Friday, May 17, 2013

Endangered Species: A 20th Anniversary Retrospective of ‘Menace II Society’ (Part 5)

In honor of the 20th anniversary of ‘Menace II Society,’ I proudly present this multipart retrospective.  The current chapter is posted below.  To read the previous chapter, please click here.  Thank you, and enjoy! 

Chapter V: Gathering the Troops

The Tender Trio had gotten all of their ducks in a row.  They now had a script, a star (in a supporting role), and a studio.  The participation of Tupac Shakur ensured that Menace II Society would be made in conjunction with New Line Cinema.   It was the best deal the trio could hope for at that time.  However, there were early signs of trouble.  Tupac’s erratic behavior was worsening by the day.  The film’s subject matter openly courted controversy.  When word of the project got around, other Black filmmakers tried to sabotage it.  The studio received a number of angry calls.  Though undeterred, New Line was definitely cautious.     

The brass decided that concessions had to be made.  A plot thread involving female gangbangers was excised.  The molls in question would’ve been charged with setting up “marks” for Caine and company when they jacked cars.  In order to give the film more “heart,” Tyger Williams added a tearful reunion between Caine and Pernell in a penitentiary visiting room.  The changes appeased New Line, but even bigger problems were looming just over the horizon. 

Before cameras could roll, the other parts had to be cast.  Bay Area rapper Spice-1 was reportedly in contention for the lead.  The role would ultimately go to Tyrin Turner, whom the Hughes Brothers “discovered” on an episode of America’s Most Wanted  (He’d already scored an unspoken part in Deep Cover).  For O-Dogg, the Hughes Brothers had envisioned a physically imposing brute.  They scrapped that idea after auditioning a baby faced Larenz Tate.  Jada Pinkett was a regular cast member on the primetime network sitcom A Different World.  Her combination of cuteness and spunk landed her the part of Ronnie.  It didn’t hurt that she was a childhood friend of Tupac’s, having met him when he lived in Baltimore, MD.

MC Eiht
Rapper MC Eiht (Frontman of the group Compton’s Most Wanted) would play the hardened O.G. (Original Gangsta) A-Wax.  Tyger William’s brother Ryan took the part of college athlete Stacy.  Samuel L. Jackson, Bill Duke, and Charles S. Dutton Made cameo appearances, as did Ice Cube’s female protégé Yo-Yo.  In order to supplement an already extensive list of cameos, the Hughes brothers made use of their Bay Area connections.  Too $hort was cast as “Lew-Loc.”  Pooh-Man, a member of $hort’s “Dangerous Crew” collective at that time, appeared as the “Doc.”  Battle rapper Saafir would be Caine’s cousin Harold.  Though the film would be shot on location in South Central Los Angeles, Oaktown was most definitely in the house.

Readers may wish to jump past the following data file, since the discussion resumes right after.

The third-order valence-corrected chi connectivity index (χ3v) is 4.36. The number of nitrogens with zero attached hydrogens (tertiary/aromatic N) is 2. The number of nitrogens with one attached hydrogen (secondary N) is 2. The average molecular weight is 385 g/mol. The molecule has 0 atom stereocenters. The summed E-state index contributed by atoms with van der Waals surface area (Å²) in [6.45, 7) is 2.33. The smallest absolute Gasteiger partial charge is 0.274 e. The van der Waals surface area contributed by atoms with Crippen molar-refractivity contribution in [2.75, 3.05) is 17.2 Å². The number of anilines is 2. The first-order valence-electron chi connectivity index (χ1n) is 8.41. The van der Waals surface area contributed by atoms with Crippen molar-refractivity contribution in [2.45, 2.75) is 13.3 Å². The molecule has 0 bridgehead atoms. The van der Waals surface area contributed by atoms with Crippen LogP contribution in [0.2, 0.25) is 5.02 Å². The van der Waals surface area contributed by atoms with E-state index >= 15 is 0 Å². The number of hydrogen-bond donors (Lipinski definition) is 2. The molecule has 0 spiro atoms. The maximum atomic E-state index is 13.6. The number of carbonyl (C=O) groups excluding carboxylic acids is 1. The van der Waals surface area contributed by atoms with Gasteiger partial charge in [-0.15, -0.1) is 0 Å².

That rap artists featured so prominently in Menace wasn’t simply “gimmick” casting.  Such performers played a key role in establishing the film’s vision.  Ice-T and Ice Cube might’ve seemed like the more obvious choices at the time.  They had become the “public face” of west coast gangsta music, and were largely responsible for its growing popularity.  They also lead to the charge in regards to “hood” movies.  New Jack City and Boyz n the Hood helped pave the way for Menace, after all. 

The “Ices” were undoubtedly essential to the west coast gangsta movement.  However, such high visibility might’ve worked to the detriment of Menace.  Too $hort, MC Eiht, Pooh Man, and Saafir were of a different breed.  The Hip-Hop press, which exhibited a strong east coast bias in those days, largely ignored them.  Their albums often got released with little fanfare or advance hype.  Such obstacles aside, each had developed a sizable following.  By the time Menace went into production, Too $hort had two platinum and two gold albums to his credit.  Those milestones were achieved quietly, and with little celebration by the aforementioned Hip-Hop media.  $hort and his ilk were unsung heroes representing a silent majority (IE “The Hood”).  That was the audience the Hughes Brothers had in their crosshairs. 

Menace was finally ready to go in front of the cameras.  Everything appeared to be in order when Tupac descended on the production like a hurricane.  His erratic behavior now played like a form of self-induced mania, or his own brand of performance art.  He immediately went into his usual shtick, sending the cast and crew into hysterics.  Jada Pinkett welcomed him with open arms.  Allen, who was charged with coaching the actors, made the usual accommodations for his friend.  However, he reasserted his authority when necessary. 

Tupac’s antics threatened to derail the shoot.  Allen instructed everyone not to respond to his shenanigans.  This eventually led to a confrontation between the two.  Things took an ugly turn when Tupac misconstrued Allen’s smile (A nervous tic brought on by tense situations) as a form of mockery.  Tupac squared off with Allen just before storming off the set.  While leaving, he instructed Allen to call his manager.   Allen later reached out to him, but his reconciliatory efforts proved fruitless.  New Line eventually fired Tupac, awarded the newly vacant role to Boyz n the Hood alumnus Vonte Sweet.  Shooting hadn’t even begun, and Menace had already lost its hottest commodity.

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